Uses of the Osage-Orange
The wood of the Osage-orange is golden yellow or bright orange when first cut, but turns brown on exposure. The wood is extremely hard, heavy, tough, and durable. It also shrinks or swells very little compared to the wood of other trees. The wood is used for fence posts, insulator pins, treenails, furniture, and archery bows. In fact, many archers consider the wood of the Osage-orange to be the world's finest wood for bows. (The name bodark is from the French bois d'arc mean "bow wood.") Also, a bright yellow dye can be extracted from the wood.
It is the fruit of the Osage-orange that most individuals find intriguing. In the hands of a child, the fruit can become dangerous weapons. They are a nuisance in the home landscape. The "hedge apples" are not an important source of food for wildlife as most birds and animals find the fruit unpalatable. (However, the thorny trees do provide nesting and cover for wildlife.)
The use of hedge apples as a pest solution is communicated as a folk tale complete with testimonials about apparent success. However, there
is an absence of scientific research and therefore no valid evidence to confirm the claims of effectiveness. Although insect deterrent compounds have been extracted from hedge apples in laboratory studies, these do not provide a logical explanation about why hedge apples would work as claimed. At this time, there is nothing to recommend the use of hedge apples for pest control.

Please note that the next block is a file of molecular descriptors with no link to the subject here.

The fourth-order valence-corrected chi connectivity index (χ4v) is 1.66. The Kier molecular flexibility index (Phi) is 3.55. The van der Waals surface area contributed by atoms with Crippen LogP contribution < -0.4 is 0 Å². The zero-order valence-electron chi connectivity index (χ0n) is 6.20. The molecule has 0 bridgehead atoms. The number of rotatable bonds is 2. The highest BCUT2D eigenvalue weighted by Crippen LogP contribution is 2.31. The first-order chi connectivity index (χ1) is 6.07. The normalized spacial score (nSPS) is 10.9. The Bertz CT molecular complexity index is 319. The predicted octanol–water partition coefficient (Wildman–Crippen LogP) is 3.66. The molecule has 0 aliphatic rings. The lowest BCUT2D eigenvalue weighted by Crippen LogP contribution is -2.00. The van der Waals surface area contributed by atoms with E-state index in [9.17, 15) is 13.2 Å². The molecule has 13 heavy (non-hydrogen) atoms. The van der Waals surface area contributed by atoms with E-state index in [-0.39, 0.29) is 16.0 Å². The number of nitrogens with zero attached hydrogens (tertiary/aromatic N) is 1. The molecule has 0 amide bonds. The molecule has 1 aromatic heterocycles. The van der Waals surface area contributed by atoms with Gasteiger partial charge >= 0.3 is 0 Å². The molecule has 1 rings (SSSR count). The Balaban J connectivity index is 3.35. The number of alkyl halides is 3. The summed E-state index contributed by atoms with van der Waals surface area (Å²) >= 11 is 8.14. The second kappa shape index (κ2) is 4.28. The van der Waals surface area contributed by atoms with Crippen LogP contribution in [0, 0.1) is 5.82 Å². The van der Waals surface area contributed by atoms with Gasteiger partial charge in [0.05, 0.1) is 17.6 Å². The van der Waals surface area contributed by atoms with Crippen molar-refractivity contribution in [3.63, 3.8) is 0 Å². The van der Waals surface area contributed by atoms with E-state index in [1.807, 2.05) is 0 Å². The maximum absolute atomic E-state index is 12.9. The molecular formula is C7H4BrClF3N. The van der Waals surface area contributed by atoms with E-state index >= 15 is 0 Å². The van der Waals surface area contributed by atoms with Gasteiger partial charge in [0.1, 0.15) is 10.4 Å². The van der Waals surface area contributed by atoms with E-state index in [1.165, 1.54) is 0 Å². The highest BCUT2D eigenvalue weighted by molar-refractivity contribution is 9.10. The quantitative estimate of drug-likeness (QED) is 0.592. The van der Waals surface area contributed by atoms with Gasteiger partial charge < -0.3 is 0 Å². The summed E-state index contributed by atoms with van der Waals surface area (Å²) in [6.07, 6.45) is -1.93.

While the Osage-orange is hardy in southern Iowa (USDA Hardiness Zone 5), it is not a suitable tree for the home landscape because of its large fruit and sharp thorns. Attempts have been made by horticulturists to identify and select male, thornless cultivars. Unfortunately, no cultivar has proven to be completely thornless. Until a true thornless cultivar is found, the Osage-orange is probably best suited for wildlife plantings in rural areas.
The milky juice present in the stems and fruit of the Osage-orange may cause irritation to the skin. While the fruit have been suspected of being poisonous to livestock, studies conducted in several states have been negative. However, the fruit may cause death in ruminants by lodging in the esophagus and preventing eructation or release of ruminal gases.